Eisteddfod Chair and Crown Unveiled

Eisteddfod Chair and Crown Unveiled

Both the Rhondda Cynon Taf National Eisteddfod’s Crown and Chair are presented to the festival’s Executive Committee, at a special ceremony in the Guildhall, Llantrisant. 

The Crown and the financial prize of £750 are donated by Ysgol Garth Olwg, which continues to nurture proud Welsh speakers in the Pontypridd area. The Crown was designed by Elan Rhys Rowlands. 

The Crown is presented for a ‘pryddest’ or collection of poems not in cynghanedd, of no more than 250 lines, on ‘Atgof’ (Memory). The adjudicators are Tudur Dylan Jones, Elinor Gwynn and Guto Dafydd. 

Elan combined the impressive features of the Old Bridge in Pontypridd with the pattern of the notes of our national anthem composed in the town. As part of her original application, Elan created a board featuring celebrities and significant features of Rhondda Cynon Taf. Among the celebrities were the father and son James James and Evan James who composed ‘Land of my Fathers’. 

She suggested that the Crown be created with small pieces of pure silver placed like soundwaves with the intention of weaving the musical history of the area into the Crown. The title of the Eisteddfod was placed on the bridge to anchor the design and the Nod Cyfrin, symbol of Gorsedd Cymru since the time of Iolo Morganwg, decorates the front of the Crown, incorporating the strong historical connection with the tradition of the Eisteddfod.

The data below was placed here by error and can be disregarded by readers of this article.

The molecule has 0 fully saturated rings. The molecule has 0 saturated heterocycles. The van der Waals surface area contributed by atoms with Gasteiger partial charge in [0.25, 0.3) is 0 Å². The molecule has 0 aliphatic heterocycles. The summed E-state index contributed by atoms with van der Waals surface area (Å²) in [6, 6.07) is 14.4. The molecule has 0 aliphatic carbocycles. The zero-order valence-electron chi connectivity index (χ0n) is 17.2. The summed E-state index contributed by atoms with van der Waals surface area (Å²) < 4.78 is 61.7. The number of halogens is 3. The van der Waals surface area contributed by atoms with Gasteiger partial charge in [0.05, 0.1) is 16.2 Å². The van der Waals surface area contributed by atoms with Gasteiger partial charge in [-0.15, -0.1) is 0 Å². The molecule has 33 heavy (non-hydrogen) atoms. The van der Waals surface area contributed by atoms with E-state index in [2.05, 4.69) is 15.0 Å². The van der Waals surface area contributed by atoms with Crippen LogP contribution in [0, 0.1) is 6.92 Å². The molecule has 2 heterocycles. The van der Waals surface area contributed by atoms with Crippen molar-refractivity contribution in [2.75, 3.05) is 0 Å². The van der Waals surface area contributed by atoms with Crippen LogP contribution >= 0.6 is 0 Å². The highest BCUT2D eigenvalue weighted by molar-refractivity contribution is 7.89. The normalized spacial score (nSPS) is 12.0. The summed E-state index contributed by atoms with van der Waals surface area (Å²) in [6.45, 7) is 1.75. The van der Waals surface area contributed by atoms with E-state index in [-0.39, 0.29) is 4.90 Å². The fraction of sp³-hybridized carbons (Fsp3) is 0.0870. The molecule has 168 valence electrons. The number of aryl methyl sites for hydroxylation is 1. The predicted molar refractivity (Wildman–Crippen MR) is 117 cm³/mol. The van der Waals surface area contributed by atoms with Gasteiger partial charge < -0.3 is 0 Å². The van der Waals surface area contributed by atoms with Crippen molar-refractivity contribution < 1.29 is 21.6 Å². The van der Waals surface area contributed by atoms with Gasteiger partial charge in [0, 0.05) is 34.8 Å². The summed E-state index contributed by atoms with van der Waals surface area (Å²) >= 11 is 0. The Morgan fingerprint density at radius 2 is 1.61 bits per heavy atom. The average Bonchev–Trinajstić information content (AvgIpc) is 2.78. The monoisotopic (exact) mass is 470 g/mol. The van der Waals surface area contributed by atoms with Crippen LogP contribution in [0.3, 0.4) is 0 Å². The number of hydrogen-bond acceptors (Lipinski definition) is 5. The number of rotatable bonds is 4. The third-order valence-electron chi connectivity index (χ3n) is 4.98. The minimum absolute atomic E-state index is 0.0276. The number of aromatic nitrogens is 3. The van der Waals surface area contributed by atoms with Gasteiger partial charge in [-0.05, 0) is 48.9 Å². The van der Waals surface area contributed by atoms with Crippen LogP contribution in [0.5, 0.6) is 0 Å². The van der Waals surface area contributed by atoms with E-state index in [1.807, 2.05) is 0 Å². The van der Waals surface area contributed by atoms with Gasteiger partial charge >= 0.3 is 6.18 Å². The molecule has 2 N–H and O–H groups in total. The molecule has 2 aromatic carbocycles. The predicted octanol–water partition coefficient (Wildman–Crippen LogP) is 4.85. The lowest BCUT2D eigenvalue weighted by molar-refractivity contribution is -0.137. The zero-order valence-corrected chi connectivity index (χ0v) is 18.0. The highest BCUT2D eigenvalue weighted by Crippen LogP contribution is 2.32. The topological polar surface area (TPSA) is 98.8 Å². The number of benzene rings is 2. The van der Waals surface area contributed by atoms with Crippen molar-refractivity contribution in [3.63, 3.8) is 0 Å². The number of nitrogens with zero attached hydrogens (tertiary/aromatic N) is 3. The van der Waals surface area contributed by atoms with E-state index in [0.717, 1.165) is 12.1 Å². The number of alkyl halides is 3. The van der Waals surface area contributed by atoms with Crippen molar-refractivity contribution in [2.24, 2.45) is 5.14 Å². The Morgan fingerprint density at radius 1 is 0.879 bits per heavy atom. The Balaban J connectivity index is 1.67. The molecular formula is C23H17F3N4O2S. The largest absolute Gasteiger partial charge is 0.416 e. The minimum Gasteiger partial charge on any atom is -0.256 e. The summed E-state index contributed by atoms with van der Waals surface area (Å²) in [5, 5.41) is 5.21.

Elan decided to learn more about the Eisteddfod area before creating the Crown and went to Ysgol Garth Olwg, the Crown’s sponsors, to gather the ideas of young people in the area. She worked with 15 pupils on the project and took their ideas into account in the finished design. 

The Eisteddfod Chair will also be presented to the Executive Committee this evening, and this year’s Chair has been designed and created by designer Berian Daniel. It has been donated by the pupils and community of Ysgol Llanhari, to celebrate the school and the Llanhari family’s contribution to 50 years of Welsh medium education in Rhondda Cynon Taf. 

Oak from an ancient forest, ironwork reflecting the industry of the valleys and coal, the ‘Gold of the Rhondda’, are the features in the Chair this year. 

The tree has been cut in half and in the middle is a ‘river’ of pieces of coal submerged in resin with everything held in place by iron bars. 

Artist and designer, Berian Daniel, explained that the three parts represent the Rhondda, Cynon and Taf rivers which give their name to the county which is home to the Eisteddfod this year.

 “The pupils of Ysgol Llanhari in Pont-y-clun came up with the idea of creating a river of coal and the term ‘Gold of the Rhondda’. Coal came from the earth of the valleys creating work and wealth. And although the industry has come to an end, its influence remains strong and the school wanted to see this reflected in this chair,” he said.